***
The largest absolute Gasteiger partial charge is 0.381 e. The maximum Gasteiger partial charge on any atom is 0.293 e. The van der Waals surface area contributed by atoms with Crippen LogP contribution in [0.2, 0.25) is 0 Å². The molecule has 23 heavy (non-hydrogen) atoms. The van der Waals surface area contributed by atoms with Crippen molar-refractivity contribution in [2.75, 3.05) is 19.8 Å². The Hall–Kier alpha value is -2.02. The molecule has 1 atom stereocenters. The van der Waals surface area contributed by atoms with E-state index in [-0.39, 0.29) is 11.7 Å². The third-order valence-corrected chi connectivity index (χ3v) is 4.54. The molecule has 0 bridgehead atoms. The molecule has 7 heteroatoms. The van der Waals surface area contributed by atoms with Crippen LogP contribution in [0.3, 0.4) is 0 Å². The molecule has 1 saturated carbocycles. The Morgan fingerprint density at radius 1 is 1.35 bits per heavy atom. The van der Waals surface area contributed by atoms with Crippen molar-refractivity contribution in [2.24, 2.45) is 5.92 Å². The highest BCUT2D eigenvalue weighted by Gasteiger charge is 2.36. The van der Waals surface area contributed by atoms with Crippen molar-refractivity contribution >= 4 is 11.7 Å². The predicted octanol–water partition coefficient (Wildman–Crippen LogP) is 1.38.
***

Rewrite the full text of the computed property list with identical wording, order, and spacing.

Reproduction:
The largest absolute Gasteiger partial charge is 0.381 e. The maximum Gasteiger partial charge on any atom is 0.293 e. The van der Waals surface area contributed by atoms with Crippen LogP contribution in [0.2, 0.25) is 0 Å². The molecule has 23 heavy (non-hydrogen) atoms. The van der Waals surface area contributed by atoms with Crippen molar-refractivity contribution in [2.75, 3.05) is 19.8 Å². The Hall–Kier alpha value is -2.02. The molecule has 1 atom stereocenters. The van der Waals surface area contributed by atoms with E-state index in [-0.39, 0.29) is 11.7 Å². The third-order valence-corrected chi connectivity index (χ3v) is 4.54. The molecule has 0 bridgehead atoms. The molecule has 7 heteroatoms. The van der Waals surface area contributed by atoms with Crippen LogP contribution in [0.3, 0.4) is 0 Å². The molecule has 1 saturated carbocycles. The Morgan fingerprint density at radius 1 is 1.35 bits per heavy atom. The van der Waals surface area contributed by atoms with Crippen molar-refractivity contribution in [2.24, 2.45) is 5.92 Å². The highest BCUT2D eigenvalue weighted by Gasteiger charge is 2.36. The van der Waals surface area contributed by atoms with Crippen molar-refractivity contribution >= 4 is 11.7 Å². The predicted octanol–water partition coefficient (Wildman–Crippen LogP) is 1.38.